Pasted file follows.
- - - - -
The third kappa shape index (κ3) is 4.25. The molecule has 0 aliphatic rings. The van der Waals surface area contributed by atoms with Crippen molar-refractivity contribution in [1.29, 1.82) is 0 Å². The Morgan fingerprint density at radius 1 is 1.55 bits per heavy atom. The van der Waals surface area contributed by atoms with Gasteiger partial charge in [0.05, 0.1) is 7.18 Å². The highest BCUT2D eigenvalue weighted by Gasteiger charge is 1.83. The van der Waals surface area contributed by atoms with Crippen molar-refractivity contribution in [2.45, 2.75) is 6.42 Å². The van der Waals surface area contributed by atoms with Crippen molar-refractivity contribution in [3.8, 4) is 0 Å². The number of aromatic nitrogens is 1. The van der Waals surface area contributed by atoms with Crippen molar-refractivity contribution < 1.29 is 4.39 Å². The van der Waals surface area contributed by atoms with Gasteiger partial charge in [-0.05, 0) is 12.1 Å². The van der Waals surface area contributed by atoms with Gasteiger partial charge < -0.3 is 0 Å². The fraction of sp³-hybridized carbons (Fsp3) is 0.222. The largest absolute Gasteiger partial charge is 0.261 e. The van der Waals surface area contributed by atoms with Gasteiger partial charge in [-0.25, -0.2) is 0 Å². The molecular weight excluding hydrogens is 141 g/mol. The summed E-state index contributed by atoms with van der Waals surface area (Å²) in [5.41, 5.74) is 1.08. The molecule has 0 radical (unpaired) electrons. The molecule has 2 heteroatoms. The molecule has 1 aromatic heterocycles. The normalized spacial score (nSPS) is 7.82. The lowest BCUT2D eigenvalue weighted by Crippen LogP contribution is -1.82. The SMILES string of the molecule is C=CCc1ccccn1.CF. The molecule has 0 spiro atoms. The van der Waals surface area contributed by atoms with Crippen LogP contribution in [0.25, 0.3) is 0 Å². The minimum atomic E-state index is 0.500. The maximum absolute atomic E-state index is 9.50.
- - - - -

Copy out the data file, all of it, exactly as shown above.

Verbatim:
The third kappa shape index (κ3) is 4.25. The molecule has 0 aliphatic rings. The van der Waals surface area contributed by atoms with Crippen molar-refractivity contribution in [1.29, 1.82) is 0 Å². The Morgan fingerprint density at radius 1 is 1.55 bits per heavy atom. The van der Waals surface area contributed by atoms with Gasteiger partial charge in [0.05, 0.1) is 7.18 Å². The highest BCUT2D eigenvalue weighted by Gasteiger charge is 1.83. The van der Waals surface area contributed by atoms with Crippen molar-refractivity contribution in [2.45, 2.75) is 6.42 Å². The van der Waals surface area contributed by atoms with Crippen molar-refractivity contribution in [3.8, 4) is 0 Å². The number of aromatic nitrogens is 1. The van der Waals surface area contributed by atoms with Crippen molar-refractivity contribution < 1.29 is 4.39 Å². The van der Waals surface area contributed by atoms with Gasteiger partial charge in [-0.05, 0) is 12.1 Å². The van der Waals surface area contributed by atoms with Gasteiger partial charge < -0.3 is 0 Å². The fraction of sp³-hybridized carbons (Fsp3) is 0.222. The largest absolute Gasteiger partial charge is 0.261 e. The van der Waals surface area contributed by atoms with Gasteiger partial charge in [-0.25, -0.2) is 0 Å². The molecular weight excluding hydrogens is 141 g/mol. The summed E-state index contributed by atoms with van der Waals surface area (Å²) in [5.41, 5.74) is 1.08. The molecule has 0 radical (unpaired) electrons. The molecule has 2 heteroatoms. The molecule has 1 aromatic heterocycles. The normalized spacial score (nSPS) is 7.82. The lowest BCUT2D eigenvalue weighted by Crippen LogP contribution is -1.82. The SMILES string of the molecule is C=CCc1ccccn1.CF. The molecule has 0 spiro atoms. The van der Waals surface area contributed by atoms with Crippen LogP contribution in [0.25, 0.3) is 0 Å². The minimum atomic E-state index is 0.500. The maximum absolute atomic E-state index is 9.50.